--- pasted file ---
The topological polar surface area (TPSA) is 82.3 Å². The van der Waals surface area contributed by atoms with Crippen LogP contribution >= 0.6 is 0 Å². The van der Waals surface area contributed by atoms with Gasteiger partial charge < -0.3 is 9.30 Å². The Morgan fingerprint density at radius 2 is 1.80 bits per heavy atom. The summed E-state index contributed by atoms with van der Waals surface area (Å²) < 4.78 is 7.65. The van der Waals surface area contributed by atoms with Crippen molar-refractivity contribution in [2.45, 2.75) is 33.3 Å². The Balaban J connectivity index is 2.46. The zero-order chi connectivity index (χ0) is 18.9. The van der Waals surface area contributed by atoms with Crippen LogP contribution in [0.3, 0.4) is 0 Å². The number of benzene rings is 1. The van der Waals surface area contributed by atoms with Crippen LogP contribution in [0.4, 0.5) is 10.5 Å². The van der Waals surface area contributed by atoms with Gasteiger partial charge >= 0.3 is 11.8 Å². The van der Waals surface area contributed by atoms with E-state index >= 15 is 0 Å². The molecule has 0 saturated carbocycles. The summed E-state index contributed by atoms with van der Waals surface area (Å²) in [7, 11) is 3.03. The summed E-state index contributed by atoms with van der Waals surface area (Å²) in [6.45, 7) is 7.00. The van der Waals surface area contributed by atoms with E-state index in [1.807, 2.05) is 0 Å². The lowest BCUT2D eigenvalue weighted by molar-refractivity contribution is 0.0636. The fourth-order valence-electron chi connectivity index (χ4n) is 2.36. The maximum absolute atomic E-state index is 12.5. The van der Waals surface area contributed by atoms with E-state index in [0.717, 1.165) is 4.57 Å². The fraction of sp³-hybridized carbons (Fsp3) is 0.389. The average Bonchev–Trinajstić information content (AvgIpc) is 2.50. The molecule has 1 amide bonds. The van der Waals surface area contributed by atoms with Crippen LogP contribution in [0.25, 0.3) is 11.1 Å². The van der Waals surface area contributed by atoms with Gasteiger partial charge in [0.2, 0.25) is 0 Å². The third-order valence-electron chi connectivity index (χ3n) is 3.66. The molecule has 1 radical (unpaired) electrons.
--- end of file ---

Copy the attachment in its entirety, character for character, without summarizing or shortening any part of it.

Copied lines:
The topological polar surface area (TPSA) is 82.3 Å². The van der Waals surface area contributed by atoms with Crippen LogP contribution >= 0.6 is 0 Å². The van der Waals surface area contributed by atoms with Gasteiger partial charge < -0.3 is 9.30 Å². The Morgan fingerprint density at radius 2 is 1.80 bits per heavy atom. The summed E-state index contributed by atoms with van der Waals surface area (Å²) < 4.78 is 7.65. The van der Waals surface area contributed by atoms with Crippen molar-refractivity contribution in [2.45, 2.75) is 33.3 Å². The Balaban J connectivity index is 2.46. The zero-order chi connectivity index (χ0) is 18.9. The van der Waals surface area contributed by atoms with Crippen LogP contribution in [0.3, 0.4) is 0 Å². The number of benzene rings is 1. The van der Waals surface area contributed by atoms with Crippen LogP contribution in [0.4, 0.5) is 10.5 Å². The van der Waals surface area contributed by atoms with Gasteiger partial charge >= 0.3 is 11.8 Å². The van der Waals surface area contributed by atoms with E-state index >= 15 is 0 Å². The molecule has 0 saturated carbocycles. The summed E-state index contributed by atoms with van der Waals surface area (Å²) in [7, 11) is 3.03. The summed E-state index contributed by atoms with van der Waals surface area (Å²) in [6.45, 7) is 7.00. The van der Waals surface area contributed by atoms with E-state index in [1.807, 2.05) is 0 Å². The lowest BCUT2D eigenvalue weighted by molar-refractivity contribution is 0.0636. The fourth-order valence-electron chi connectivity index (χ4n) is 2.36. The maximum absolute atomic E-state index is 12.5. The van der Waals surface area contributed by atoms with E-state index in [0.717, 1.165) is 4.57 Å². The fraction of sp³-hybridized carbons (Fsp3) is 0.389. The average Bonchev–Trinajstić information content (AvgIpc) is 2.50. The molecule has 1 amide bonds. The van der Waals surface area contributed by atoms with Crippen LogP contribution in [0.25, 0.3) is 11.1 Å². The van der Waals surface area contributed by atoms with Gasteiger partial charge in [0.2, 0.25) is 0 Å². The third-order valence-electron chi connectivity index (χ3n) is 3.66. The molecule has 1 radical (unpaired) electrons.